Caterpillar Girl and Bad Texter Boy

By Sanzo. Released in Japan as “Imomushi Shoujo to Komyushou Danshi” by Kadokawa Shoten, serialized in the magazine Gene Pixiv. Released in North America by Yen Press. Translated by Alexandra McCullough-Garcia.

I’m not sure what I was expecting going into reading Caterpillar Girl and Bad Texter Boy. I knew the basic premise, but that’s about it. I think I expected a cute, slice-of-life thing with heartwarming moments. I also expected by the end of the book everything would be back to normal. Neither of those things happen, and in fact the book goes to a lot of dark places that I wasn’t expecting. That makes it a richer experience, though, and even as I was reading along and going “holy crap”, I was appreciating what the author was doing, peeling apart the backstory of a hero that I honestly didn’t like at all at the start, and making you think twice about the love on his childhood friend, which goes from zero to obsession in the flashbacks. And then there’s the God who puts all this in motion. The book has a lot of balls in the air, but juggles them very well.

The book wastes no time getting into its basic premise. Suzume is pretty, accomplished, and popular. She is childhood friends with Akane, who is introverted, somewhat plain, and has a massive case of self-hatred. So when she confesses to him, his response is variations on “there’s no way someone like you could go for someone like me”. After which she promptly disappears… and then shows up in front of him as a giant human-sized caterpillar. No, this isn’t metaphorical this time around. She made a wish to a shrine god that she could be an ugly creature so that he wouldn’t have to worry about her being pretty and popular. The trouble is that she REALLY didn’t think this through, and can’t really grasp anything, food tastes bad, and she now feels totally useless. As for Akane, he still hates himself, but now he feels guilty. What’s more, turns out one of Suzume’s friends at school is in fact the God she was praying to… and she hates Akane.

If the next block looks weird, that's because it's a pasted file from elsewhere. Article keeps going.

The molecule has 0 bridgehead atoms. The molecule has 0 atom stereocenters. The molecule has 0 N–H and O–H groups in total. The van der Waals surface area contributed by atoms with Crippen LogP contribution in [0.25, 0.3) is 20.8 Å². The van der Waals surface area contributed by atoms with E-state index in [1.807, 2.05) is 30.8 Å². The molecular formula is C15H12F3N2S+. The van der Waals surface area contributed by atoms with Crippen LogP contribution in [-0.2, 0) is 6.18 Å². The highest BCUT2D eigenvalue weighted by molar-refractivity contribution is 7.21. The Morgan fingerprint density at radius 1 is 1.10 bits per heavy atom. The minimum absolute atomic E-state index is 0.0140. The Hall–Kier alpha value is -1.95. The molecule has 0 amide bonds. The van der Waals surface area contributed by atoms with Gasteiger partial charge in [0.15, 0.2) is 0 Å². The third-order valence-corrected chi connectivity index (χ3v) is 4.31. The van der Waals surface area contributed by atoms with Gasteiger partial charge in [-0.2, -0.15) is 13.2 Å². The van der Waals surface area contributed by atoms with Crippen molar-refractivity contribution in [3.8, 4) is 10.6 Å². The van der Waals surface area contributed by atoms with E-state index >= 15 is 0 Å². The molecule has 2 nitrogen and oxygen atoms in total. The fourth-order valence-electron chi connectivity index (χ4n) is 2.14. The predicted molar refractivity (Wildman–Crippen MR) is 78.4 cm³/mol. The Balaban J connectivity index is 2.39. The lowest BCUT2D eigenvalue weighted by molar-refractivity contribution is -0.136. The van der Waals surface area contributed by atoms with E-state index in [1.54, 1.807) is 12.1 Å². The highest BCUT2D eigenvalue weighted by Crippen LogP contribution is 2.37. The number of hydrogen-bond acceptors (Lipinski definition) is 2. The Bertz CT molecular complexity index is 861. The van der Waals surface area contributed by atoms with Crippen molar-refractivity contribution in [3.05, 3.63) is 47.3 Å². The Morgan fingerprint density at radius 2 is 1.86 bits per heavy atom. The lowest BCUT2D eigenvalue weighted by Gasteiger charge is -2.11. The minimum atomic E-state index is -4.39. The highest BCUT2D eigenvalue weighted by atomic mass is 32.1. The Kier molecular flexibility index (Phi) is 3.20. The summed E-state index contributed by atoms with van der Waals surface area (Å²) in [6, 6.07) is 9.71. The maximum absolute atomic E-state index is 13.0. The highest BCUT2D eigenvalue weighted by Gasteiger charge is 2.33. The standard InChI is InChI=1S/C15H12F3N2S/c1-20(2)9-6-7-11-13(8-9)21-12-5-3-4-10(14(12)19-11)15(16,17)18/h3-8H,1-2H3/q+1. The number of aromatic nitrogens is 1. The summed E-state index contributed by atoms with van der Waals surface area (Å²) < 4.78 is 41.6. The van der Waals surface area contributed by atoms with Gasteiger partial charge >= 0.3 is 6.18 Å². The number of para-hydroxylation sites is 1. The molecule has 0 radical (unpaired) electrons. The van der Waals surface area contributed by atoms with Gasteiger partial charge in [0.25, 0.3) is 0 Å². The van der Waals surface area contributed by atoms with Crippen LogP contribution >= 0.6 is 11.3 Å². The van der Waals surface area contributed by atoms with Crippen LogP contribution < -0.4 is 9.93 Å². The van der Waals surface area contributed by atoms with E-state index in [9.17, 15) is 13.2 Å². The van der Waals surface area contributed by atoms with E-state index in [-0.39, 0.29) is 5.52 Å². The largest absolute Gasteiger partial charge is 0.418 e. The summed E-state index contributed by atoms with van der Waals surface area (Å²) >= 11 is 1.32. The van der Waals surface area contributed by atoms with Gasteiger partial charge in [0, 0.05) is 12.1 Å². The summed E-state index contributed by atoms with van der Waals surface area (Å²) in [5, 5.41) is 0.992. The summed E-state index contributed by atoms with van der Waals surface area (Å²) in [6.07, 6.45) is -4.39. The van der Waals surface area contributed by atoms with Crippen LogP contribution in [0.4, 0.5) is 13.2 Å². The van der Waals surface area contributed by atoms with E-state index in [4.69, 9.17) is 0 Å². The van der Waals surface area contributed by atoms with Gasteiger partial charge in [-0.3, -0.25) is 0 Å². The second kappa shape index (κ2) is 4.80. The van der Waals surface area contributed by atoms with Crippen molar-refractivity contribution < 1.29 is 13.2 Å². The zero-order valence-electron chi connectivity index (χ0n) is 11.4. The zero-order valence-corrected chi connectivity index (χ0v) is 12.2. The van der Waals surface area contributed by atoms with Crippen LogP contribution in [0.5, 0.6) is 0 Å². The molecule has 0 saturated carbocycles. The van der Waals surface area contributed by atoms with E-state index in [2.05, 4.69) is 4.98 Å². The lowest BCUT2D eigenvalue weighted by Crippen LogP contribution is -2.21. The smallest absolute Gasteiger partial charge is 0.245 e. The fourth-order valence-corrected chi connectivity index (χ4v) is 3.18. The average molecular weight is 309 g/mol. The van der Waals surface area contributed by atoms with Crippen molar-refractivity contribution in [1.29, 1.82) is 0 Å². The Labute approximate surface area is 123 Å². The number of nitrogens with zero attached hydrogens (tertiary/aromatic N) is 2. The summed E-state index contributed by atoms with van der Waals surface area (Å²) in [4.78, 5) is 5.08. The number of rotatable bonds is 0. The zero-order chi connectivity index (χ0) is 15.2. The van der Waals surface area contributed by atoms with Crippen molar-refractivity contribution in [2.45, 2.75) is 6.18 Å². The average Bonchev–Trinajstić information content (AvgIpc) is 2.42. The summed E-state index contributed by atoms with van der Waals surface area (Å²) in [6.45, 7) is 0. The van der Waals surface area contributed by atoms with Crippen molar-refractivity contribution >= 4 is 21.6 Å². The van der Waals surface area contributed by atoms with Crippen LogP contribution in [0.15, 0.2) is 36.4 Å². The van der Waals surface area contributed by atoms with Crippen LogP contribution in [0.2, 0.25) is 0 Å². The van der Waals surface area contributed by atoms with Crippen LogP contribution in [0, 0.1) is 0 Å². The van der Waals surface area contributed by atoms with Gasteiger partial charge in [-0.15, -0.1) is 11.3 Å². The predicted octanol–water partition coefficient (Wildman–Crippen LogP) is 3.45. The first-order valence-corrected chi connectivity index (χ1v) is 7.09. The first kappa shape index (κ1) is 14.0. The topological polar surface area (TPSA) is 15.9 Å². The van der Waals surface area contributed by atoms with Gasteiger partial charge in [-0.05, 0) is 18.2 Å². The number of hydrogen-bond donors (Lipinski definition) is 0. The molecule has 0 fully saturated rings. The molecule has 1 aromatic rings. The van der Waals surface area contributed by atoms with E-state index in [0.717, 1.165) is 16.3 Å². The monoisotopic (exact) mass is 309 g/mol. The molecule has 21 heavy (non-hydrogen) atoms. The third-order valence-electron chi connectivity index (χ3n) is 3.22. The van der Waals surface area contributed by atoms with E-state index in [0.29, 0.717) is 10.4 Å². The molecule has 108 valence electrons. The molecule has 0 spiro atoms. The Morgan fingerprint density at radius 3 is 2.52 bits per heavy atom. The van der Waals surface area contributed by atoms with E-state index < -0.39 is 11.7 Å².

The second half of this book, right about where we start to get the perspective of Ouga, the classmate and God mentioned above, ends up being so riveting that I don’t actually want to spoil it. Which, for those readers who know that I casually spoil absolutely everything, is really saying something. Seeing Akane’s backstory made me realize that he’s not just some whiny loser protagonist but has real built-up issues. We also see that Suzume’s love is incredibly unhealthy, both in her past as a human and in her present as a caterpillar, and as we head towards the ending (the book is complete in one volume) we realize that this is not one of those “happily ever after” books so much as “ever after”. There are no easy answers when you love someone so much you transform into a caterpillar for them.

This isn’t an easy read – the three leads all have difficult personalities that we have to deal with, and I think there are some readers who might have preferred the cutesy heartwarming story I thought we were getting going in. But I’m very happy I read this, as the emotional heft of it was fantastic.
Not your typical “monster girl” manga.

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